The man he hired, Mike Holmgren, the greatest head coach I've ever played for. I see him sitting with my good friend, Matt Hasselbeck. We both can attest he's one of the toughest and most demanding coaches you'll ever be around. He's a true perfectionist, and I'm sure Steve and Joe would say the same thing. But he was a very fair guy, and I know that because could you imagine being Mike Holmgren and leaving San Francisco, tremendous success, coaching two of the greatest players of all time in Joe Montana and Steve Young, and getting stuck with Brett Favre.

Now, I thought I was good, but I had no idea what good was, and I am so thankful that Mike chewed my ass but believed enough in me to give me another chance. Because there were many times he could have and should have pulled me, and had he done that, there's probably someone else standing here before you talking. So I'm thankful, Mike, for you and believing in me.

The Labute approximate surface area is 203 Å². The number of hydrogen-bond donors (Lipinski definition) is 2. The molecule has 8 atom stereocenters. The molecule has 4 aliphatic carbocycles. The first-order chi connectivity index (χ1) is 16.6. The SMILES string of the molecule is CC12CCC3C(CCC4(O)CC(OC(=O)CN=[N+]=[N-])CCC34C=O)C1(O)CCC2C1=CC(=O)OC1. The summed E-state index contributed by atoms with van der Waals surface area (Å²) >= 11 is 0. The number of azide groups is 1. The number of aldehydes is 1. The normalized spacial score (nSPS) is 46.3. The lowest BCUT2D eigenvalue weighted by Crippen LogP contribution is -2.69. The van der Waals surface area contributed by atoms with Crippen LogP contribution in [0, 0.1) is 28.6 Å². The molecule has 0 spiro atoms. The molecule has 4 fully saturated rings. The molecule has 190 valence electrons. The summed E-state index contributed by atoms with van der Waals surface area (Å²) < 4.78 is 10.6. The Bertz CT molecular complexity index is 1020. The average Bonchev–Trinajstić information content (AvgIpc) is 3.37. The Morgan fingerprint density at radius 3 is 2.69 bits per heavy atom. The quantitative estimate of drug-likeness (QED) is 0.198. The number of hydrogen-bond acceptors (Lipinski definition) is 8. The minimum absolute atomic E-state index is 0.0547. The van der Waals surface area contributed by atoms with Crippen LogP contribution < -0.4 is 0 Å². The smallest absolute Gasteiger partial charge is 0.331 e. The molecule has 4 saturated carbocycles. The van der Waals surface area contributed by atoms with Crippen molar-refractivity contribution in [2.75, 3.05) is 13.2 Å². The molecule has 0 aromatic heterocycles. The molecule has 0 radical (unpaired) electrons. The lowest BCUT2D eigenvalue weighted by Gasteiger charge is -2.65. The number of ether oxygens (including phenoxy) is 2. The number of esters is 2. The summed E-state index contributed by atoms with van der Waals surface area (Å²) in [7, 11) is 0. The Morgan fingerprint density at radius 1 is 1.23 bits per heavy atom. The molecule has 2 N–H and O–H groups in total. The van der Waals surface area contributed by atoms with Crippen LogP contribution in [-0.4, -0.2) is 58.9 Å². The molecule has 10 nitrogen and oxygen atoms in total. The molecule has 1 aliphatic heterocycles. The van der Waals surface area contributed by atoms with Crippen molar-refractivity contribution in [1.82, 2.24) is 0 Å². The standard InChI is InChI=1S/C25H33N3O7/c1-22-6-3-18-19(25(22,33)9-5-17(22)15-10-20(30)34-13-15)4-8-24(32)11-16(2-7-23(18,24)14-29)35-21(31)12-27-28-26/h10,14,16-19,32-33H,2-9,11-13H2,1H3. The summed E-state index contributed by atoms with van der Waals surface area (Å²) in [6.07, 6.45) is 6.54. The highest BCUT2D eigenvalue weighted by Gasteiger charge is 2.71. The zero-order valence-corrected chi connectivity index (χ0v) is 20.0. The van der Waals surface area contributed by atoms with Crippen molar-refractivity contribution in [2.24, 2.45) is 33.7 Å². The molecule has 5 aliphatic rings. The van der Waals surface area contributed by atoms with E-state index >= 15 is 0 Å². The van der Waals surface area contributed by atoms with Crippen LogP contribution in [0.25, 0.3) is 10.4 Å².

Three other coaches, and there were so many other coaches. And they told me 8 to 10 minutes, and I've got every one of these guys clocking me right now. I'm going for a world record. And I don't give a damn. I love you, Chris, I love you. Ken Johnson, the best man at my wedding, the strength coach for the Packers at that time. He's now with San Diego. I love you. And Steve Mariucci who is out here somewhere, Mooch. And Andy Reid, who was here a couple nights ago. Those guys could not have been more important at that time in my career. They're not only awesome coaches, but they're great guys.